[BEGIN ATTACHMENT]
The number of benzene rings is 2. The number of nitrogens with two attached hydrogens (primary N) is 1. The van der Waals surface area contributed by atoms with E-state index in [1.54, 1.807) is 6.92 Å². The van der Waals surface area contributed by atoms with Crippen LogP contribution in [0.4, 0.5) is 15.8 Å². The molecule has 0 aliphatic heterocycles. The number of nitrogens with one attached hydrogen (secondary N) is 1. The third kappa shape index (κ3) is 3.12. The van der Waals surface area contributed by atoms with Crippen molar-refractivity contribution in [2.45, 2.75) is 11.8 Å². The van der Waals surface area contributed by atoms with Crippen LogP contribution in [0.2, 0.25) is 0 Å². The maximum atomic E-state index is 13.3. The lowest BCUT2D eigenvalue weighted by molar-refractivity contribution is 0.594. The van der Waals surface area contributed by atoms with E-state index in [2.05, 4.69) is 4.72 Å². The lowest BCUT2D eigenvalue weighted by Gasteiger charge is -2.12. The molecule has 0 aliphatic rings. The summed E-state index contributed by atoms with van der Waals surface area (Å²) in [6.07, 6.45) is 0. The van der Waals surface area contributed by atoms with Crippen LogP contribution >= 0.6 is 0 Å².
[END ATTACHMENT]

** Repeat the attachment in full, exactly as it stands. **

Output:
The number of benzene rings is 2. The number of nitrogens with two attached hydrogens (primary N) is 1. The van der Waals surface area contributed by atoms with E-state index in [1.54, 1.807) is 6.92 Å². The van der Waals surface area contributed by atoms with Crippen LogP contribution in [0.4, 0.5) is 15.8 Å². The molecule has 0 aliphatic heterocycles. The number of nitrogens with one attached hydrogen (secondary N) is 1. The third kappa shape index (κ3) is 3.12. The van der Waals surface area contributed by atoms with Crippen molar-refractivity contribution in [2.45, 2.75) is 11.8 Å². The van der Waals surface area contributed by atoms with Crippen LogP contribution in [0.2, 0.25) is 0 Å². The maximum atomic E-state index is 13.3. The lowest BCUT2D eigenvalue weighted by molar-refractivity contribution is 0.594. The van der Waals surface area contributed by atoms with E-state index in [2.05, 4.69) is 4.72 Å². The lowest BCUT2D eigenvalue weighted by Gasteiger charge is -2.12. The molecule has 0 aliphatic rings. The summed E-state index contributed by atoms with van der Waals surface area (Å²) in [6.07, 6.45) is 0. The van der Waals surface area contributed by atoms with Crippen LogP contribution >= 0.6 is 0 Å².